Why a risk-based approach to compliance involves not meeting all regulatory obligations around occupational health and safety
The occupational health and safety regulatory environment is vast and overbearing, so attempts to be 100% compliant can hinder best practice risk management.
Michael Tooma, partner and head of occupational health safety and security, Asia-Pacific, Norton Rose Fulbright, says people are obsessed with regulation and full compliance.
“We have an obsession around talking about law and compliance,” Tooma said at the RIMS Australia conference in Melbourne this week. “We need to start looking at regulation and compliance a little bit differently.
“In relation to every aspect of our operational requirements, we take risks. Those are measured risks, but when it comes to law we have zero tolerance – we think we must be fully legally compliant.”
Tooma explains that health and safety laws are about 700-800 pages long, just in acts and regulations alone. Then there are company codes of practice too.
“Is it desirable to comply with all laws? Should we actually be building in risk management in our legal compliance strategies?” he asks.
“When you think of those 700 to 800 pages of law in relation to safety, some of them are quite valid. You have got some very specific regulations, dealing with high-risk activities which need to be regulated. Then there are requirements which can be considered nothing more than administrative compliance.
“There is a lot of red tape in terms of how you set-up a committee for health and safety purposes, how often it meets, how it records minutes, and a whole range of reporting and recording-keeping requirements, plus a whole other world of transactional-based regulations,” he says.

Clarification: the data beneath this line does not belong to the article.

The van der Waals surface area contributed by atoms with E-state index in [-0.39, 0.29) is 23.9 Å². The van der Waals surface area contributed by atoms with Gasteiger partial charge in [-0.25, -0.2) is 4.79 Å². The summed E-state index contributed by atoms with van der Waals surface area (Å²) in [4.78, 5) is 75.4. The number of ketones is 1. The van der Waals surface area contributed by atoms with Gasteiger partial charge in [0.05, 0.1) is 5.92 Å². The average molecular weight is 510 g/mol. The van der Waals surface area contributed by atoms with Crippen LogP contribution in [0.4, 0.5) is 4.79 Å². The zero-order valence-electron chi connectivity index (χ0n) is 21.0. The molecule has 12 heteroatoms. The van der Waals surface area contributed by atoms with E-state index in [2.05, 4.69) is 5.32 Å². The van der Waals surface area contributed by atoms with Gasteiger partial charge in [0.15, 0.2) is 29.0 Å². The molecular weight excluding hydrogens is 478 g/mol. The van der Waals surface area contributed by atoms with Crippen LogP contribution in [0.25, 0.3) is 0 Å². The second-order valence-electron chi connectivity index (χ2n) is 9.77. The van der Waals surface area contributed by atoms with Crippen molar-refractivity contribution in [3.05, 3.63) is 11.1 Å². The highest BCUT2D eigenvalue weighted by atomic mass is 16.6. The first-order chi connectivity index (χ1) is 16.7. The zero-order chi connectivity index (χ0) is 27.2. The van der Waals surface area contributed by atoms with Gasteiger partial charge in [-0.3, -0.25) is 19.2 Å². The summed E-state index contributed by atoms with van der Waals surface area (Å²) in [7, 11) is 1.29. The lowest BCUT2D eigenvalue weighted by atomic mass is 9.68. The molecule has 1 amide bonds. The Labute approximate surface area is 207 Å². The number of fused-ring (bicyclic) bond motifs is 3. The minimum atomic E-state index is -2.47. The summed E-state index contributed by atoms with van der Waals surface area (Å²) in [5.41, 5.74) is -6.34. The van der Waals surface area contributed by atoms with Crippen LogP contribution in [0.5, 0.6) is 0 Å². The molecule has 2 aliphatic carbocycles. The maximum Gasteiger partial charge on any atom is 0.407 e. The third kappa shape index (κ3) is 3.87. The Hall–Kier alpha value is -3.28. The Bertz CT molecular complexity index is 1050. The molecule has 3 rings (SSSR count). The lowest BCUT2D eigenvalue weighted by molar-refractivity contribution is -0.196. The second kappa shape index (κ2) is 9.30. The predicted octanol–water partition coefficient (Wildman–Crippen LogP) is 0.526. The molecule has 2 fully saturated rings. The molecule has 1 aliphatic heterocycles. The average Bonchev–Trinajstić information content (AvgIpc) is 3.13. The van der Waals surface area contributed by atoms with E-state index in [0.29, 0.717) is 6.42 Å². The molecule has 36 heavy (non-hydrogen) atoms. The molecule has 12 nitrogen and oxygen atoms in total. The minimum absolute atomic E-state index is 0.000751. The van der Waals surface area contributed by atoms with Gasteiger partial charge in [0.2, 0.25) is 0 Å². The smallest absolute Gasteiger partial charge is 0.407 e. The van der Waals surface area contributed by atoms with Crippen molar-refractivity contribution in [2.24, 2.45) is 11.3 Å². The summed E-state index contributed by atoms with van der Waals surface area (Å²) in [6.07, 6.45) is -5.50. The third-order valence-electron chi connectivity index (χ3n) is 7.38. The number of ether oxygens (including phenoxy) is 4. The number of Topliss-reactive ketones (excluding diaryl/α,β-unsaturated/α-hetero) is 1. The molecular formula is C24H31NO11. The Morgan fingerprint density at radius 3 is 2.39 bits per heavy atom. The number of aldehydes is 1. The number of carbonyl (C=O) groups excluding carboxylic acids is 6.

Tooma says many firms attempt to achieve a “nirvana of 100% legal compliance”.
“You cannot meet all your obligations effectively and when you try to mobilise your procedures and deal with the vast array of obligations as if they are all of equal importance, then you are going to have a blow-out in the size of your policies and procedures.
“The more that you expect people to do, the less likely they are to do it.
“It is ironic because that obsession to be 100% compliant is what is driving us not to be compliant due to the burdensome system we have built,” he says.
Tooma suggests that firms should take a “risk-based approach” to legal compliance.
“For all the talk of productivity, compliance and law, the actual reality of workplace health and safety is that no inspector comes knocking on your door unless you have had a significant incident. That is usually a fatality or serious near-miss.
“If you spend all your time preventing that event happening, in all likelihood no-one will come knocking on your door to ask you about compliance.
“So rather than being obsessed by the law, do what the law is intending for you to do – protect the health and safety of your people,” he says.
Dr Sarah Jones, group manager for road transport, Toll Group, says the biggest challenge in transport and logistics risk management is ascertaining what exactly is supposed to be done in a legal and regulatory sense around health and safety.
“Compliance is extremely difficult and there is a vast depository of legal risk obligations. The majority of companies in our industry are small businesses and only have one truck,” says Jones.
“So I pose the question: is compliance even possible for the average individual in our industry?”
Andrew Lewin, vice president of safety and security, BHP Biliton, adds that there has been an evolution from full compliance to using risk management as an optimisation tool.
“In the past it seemed like you had to manage all your risks and that drove a lack of optimisation and prioritisation,” says Lewin.
“It is impossible to manage every risk to the same level. You really need to understand what are your biggest risks and optimise them.
“Having legislation which drives you to manage all of those risks just creates issues when you are trying to prioritise risks,” he adds.